of sale. (Dkt. # 8-2, Pg. ID 236.) Thus, Clifford Douglas Jr. owned property encumbered
by a mortgage that included the power of sale, and this is what he quitclaimed to
Plaintiff. It is axiomatic that one cannot give more than one has—Clifford Douglas Jr.
cannot convey a deed free and clear of encumbrances when what he owns is a home
encumbered by a mortgage that includes the power of sale. As a result, Plaintiff’s
property was subject to a mortgage with a power of sale that was in default, and so
foreclosure by advertisement is appropriate under Michigan statute. Accordingly, the
court finds that neither the foreclosure nor the eviction were improper, and Plaintiff’s
request for a stay of the eviction proceedings (Dkt. # 6) and her claims stemming from
her belief that the foreclosure was wrongful must all be rejected.
The court is then left with Plaintiff’s contentions surrounding the purported
“surplus” proceeds from the sheriff’s sale. Plaintiff alleges that Kondaur’s credit bid of
$51,984.59 was greater than the total indebtedness, and therefore was “in excess of a
full credit bid” such that the difference amounts to surplus proceeds to which Plaintiff is
entitled. (Dkt. # 1-1, Pg. ID 18-19.) Defendant’s brief explains that the amount due and
owing at the time of the notice of sale was $48,390.58, and this is the amount listed on
the notice. (Dkt. # 3, Pg. ID 77; Dkt. # 3-5, Pg. ID 98.) The $3,594.01 difference,
Defendant’s brief states, reflects the additional interest accrued between the posting of
the notice and the date of the sale, together with attorney fees and costs from the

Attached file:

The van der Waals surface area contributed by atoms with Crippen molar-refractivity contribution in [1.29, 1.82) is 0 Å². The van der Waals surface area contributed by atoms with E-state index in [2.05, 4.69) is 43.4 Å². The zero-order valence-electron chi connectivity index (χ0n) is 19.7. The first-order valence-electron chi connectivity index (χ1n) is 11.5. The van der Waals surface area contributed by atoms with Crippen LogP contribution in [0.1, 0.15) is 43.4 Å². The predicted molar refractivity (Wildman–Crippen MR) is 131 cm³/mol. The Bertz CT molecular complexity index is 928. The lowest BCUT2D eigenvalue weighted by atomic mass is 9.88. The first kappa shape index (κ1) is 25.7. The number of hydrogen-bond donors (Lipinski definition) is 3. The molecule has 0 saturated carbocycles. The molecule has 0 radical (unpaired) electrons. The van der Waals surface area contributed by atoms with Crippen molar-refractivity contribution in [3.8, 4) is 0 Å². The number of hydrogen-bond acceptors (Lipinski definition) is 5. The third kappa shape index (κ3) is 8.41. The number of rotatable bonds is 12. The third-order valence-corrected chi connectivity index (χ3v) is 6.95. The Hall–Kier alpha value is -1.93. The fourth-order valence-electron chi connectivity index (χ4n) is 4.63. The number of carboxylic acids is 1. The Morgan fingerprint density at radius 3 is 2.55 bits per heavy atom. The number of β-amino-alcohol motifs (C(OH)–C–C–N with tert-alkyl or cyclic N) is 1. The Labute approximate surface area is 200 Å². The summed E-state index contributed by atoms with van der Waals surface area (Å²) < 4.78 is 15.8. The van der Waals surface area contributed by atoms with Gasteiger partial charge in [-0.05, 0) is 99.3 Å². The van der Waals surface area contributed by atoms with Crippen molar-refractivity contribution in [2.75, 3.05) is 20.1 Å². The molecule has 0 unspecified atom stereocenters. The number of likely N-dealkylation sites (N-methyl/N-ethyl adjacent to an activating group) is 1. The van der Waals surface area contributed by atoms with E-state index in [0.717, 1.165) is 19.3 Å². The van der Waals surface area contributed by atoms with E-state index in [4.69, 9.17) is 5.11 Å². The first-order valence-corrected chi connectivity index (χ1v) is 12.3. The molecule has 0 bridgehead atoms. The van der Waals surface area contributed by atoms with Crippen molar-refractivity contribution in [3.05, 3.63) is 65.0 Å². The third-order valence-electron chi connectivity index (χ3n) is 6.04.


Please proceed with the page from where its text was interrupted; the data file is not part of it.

foreclosure and sale. (Dkt. # 3, Pg. ID 77.) Michigan statute excludes “costs and
expenses of the foreclosure and sale” from the “surplus” sale proceeds recoverable by
the property owner or other interested party. Mich. Comp. Laws § 600.3252. As a result,
Defendant contends, there were no surplus proceeds and Defendant’s bid was a full
credit bid. (Id.) Plaintiff does not respond to Kondaur’s explanation.
The court would find it wholly unsurprising if the additional interest on an
approximately $50,000 loan and the costs and attorney fees associated with a
foreclosure process and sale amounted to $3,594.01. However, Plaintiff’s complaint
includes a factual allegation that the sale amount was greater than the total
indebtedness (Dkt. # 1-1, Pg. ID 18-19), and the court is compelled to take the factual
allegations in the complaint as true on a motion to dismiss. Iqbal, 556 U.S. at 678-79.
Federal Rule of Civil Procedure 12(d) contemplates treating motions to dismiss as
motions for summary judgment, but Kondaur offers no evidence to support its
contention that these accumulated costs did, in fact, amount to $3,594.01. If Kondaur
has such evidence, and decided to bring a motion for summary judgment prior to
beginning discovery, the court would consider it.
IT IS ORDERED that Plaintiff’s motion for stay (Dkt. # 6) is DENIED.
IT IS FURTHER ORDERED that Kondaur’s motion to dismiss (Dkt. # 3) is
GRANTED IN PART and DENIED IN PART. The motion is DENIED with respect to
Count 4 (statutory claim for surplus proceeds) and Count 5 (unjust enrichment for
surplus proceeds). The motion is GRANTED in all other respects.
s/Robert H. Cleland__________________________/
ROBERT H. CLELAND
UNITED STATES DISTRICT JUDGE
Dated: August 24, 2017
I hereby certify that a copy of the foregoing document was mailed to counsel of record
on this date, August 24, 2017, by electronic and/or ordinary mail.
Case Manager and Deputy Clerk
S:\Cleland\JUDGE'S DESK\C1 ORDERS\17-11814.DOUGLAS.deny.stay.dismiss.TLH.docx